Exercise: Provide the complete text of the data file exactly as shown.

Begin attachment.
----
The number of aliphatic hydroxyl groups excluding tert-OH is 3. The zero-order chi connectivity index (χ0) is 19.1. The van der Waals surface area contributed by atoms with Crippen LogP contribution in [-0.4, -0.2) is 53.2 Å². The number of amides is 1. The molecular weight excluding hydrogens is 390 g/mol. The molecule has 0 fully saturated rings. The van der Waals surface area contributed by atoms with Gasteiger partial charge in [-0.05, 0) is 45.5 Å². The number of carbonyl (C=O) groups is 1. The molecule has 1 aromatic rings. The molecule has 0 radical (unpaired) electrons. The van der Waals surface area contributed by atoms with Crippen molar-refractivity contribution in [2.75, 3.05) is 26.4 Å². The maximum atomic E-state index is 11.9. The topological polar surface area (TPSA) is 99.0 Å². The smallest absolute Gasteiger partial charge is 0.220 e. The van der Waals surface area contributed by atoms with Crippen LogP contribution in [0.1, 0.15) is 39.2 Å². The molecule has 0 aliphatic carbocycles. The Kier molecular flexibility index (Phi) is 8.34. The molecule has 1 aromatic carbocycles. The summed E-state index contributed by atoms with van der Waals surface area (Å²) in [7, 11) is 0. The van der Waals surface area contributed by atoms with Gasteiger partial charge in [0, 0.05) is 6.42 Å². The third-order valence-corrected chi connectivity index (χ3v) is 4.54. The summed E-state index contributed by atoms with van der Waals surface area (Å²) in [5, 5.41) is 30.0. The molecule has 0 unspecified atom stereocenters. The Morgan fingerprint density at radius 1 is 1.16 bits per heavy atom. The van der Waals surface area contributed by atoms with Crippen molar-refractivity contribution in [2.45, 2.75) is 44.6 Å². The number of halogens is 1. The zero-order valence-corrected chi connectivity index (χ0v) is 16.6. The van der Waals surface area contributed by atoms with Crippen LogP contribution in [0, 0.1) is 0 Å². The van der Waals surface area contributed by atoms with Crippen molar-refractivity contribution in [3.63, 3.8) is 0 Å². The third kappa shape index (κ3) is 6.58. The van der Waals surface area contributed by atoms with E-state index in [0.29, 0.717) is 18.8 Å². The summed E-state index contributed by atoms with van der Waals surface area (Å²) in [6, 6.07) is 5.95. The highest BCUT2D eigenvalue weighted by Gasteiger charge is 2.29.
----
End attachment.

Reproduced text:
The number of aliphatic hydroxyl groups excluding tert-OH is 3. The zero-order chi connectivity index (χ0) is 19.1. The van der Waals surface area contributed by atoms with Crippen LogP contribution in [-0.4, -0.2) is 53.2 Å². The number of amides is 1. The molecular weight excluding hydrogens is 390 g/mol. The molecule has 0 fully saturated rings. The van der Waals surface area contributed by atoms with Gasteiger partial charge in [-0.05, 0) is 45.5 Å². The number of carbonyl (C=O) groups is 1. The molecule has 1 aromatic rings. The molecule has 0 radical (unpaired) electrons. The van der Waals surface area contributed by atoms with Crippen molar-refractivity contribution in [2.75, 3.05) is 26.4 Å². The maximum atomic E-state index is 11.9. The topological polar surface area (TPSA) is 99.0 Å². The smallest absolute Gasteiger partial charge is 0.220 e. The van der Waals surface area contributed by atoms with Crippen LogP contribution in [0.1, 0.15) is 39.2 Å². The molecule has 0 aliphatic carbocycles. The Kier molecular flexibility index (Phi) is 8.34. The molecule has 1 aromatic carbocycles. The summed E-state index contributed by atoms with van der Waals surface area (Å²) in [7, 11) is 0. The van der Waals surface area contributed by atoms with Gasteiger partial charge in [0, 0.05) is 6.42 Å². The third-order valence-corrected chi connectivity index (χ3v) is 4.54. The summed E-state index contributed by atoms with van der Waals surface area (Å²) in [5, 5.41) is 30.0. The molecule has 0 unspecified atom stereocenters. The Morgan fingerprint density at radius 1 is 1.16 bits per heavy atom. The van der Waals surface area contributed by atoms with Crippen molar-refractivity contribution in [2.45, 2.75) is 44.6 Å². The number of halogens is 1. The zero-order valence-corrected chi connectivity index (χ0v) is 16.6. The van der Waals surface area contributed by atoms with Crippen LogP contribution in [0, 0.1) is 0 Å². The van der Waals surface area contributed by atoms with Crippen molar-refractivity contribution in [3.63, 3.8) is 0 Å². The third kappa shape index (κ3) is 6.58. The van der Waals surface area contributed by atoms with E-state index in [0.29, 0.717) is 18.8 Å². The summed E-state index contributed by atoms with van der Waals surface area (Å²) in [6, 6.07) is 5.95. The highest BCUT2D eigenvalue weighted by Gasteiger charge is 2.29.